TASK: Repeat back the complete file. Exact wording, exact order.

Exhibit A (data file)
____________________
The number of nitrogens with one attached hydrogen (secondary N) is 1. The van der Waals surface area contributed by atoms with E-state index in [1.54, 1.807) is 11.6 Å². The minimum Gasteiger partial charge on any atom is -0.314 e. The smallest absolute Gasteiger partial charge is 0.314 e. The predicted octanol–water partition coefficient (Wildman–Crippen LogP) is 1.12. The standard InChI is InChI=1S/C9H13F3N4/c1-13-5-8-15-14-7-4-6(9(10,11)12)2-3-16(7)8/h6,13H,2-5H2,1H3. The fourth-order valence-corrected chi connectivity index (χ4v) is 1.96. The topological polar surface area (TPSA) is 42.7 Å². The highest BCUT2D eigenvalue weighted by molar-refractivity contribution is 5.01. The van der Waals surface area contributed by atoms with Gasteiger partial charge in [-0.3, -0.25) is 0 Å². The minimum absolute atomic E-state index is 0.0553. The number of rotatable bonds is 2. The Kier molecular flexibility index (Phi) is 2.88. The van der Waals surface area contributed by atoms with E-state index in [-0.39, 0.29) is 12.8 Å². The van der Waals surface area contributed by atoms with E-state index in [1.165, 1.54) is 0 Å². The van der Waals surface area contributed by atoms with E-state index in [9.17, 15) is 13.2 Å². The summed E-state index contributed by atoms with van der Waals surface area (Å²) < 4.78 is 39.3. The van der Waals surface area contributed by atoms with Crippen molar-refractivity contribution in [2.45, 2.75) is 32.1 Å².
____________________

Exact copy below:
The number of nitrogens with one attached hydrogen (secondary N) is 1. The van der Waals surface area contributed by atoms with E-state index in [1.54, 1.807) is 11.6 Å². The minimum Gasteiger partial charge on any atom is -0.314 e. The smallest absolute Gasteiger partial charge is 0.314 e. The predicted octanol–water partition coefficient (Wildman–Crippen LogP) is 1.12. The standard InChI is InChI=1S/C9H13F3N4/c1-13-5-8-15-14-7-4-6(9(10,11)12)2-3-16(7)8/h6,13H,2-5H2,1H3. The fourth-order valence-corrected chi connectivity index (χ4v) is 1.96. The topological polar surface area (TPSA) is 42.7 Å². The highest BCUT2D eigenvalue weighted by molar-refractivity contribution is 5.01. The van der Waals surface area contributed by atoms with Gasteiger partial charge in [-0.3, -0.25) is 0 Å². The minimum absolute atomic E-state index is 0.0553. The number of rotatable bonds is 2. The Kier molecular flexibility index (Phi) is 2.88. The van der Waals surface area contributed by atoms with E-state index in [-0.39, 0.29) is 12.8 Å². The van der Waals surface area contributed by atoms with E-state index in [1.165, 1.54) is 0 Å². The van der Waals surface area contributed by atoms with E-state index in [9.17, 15) is 13.2 Å². The summed E-state index contributed by atoms with van der Waals surface area (Å²) < 4.78 is 39.3. The van der Waals surface area contributed by atoms with Crippen molar-refractivity contribution in [2.45, 2.75) is 32.1 Å².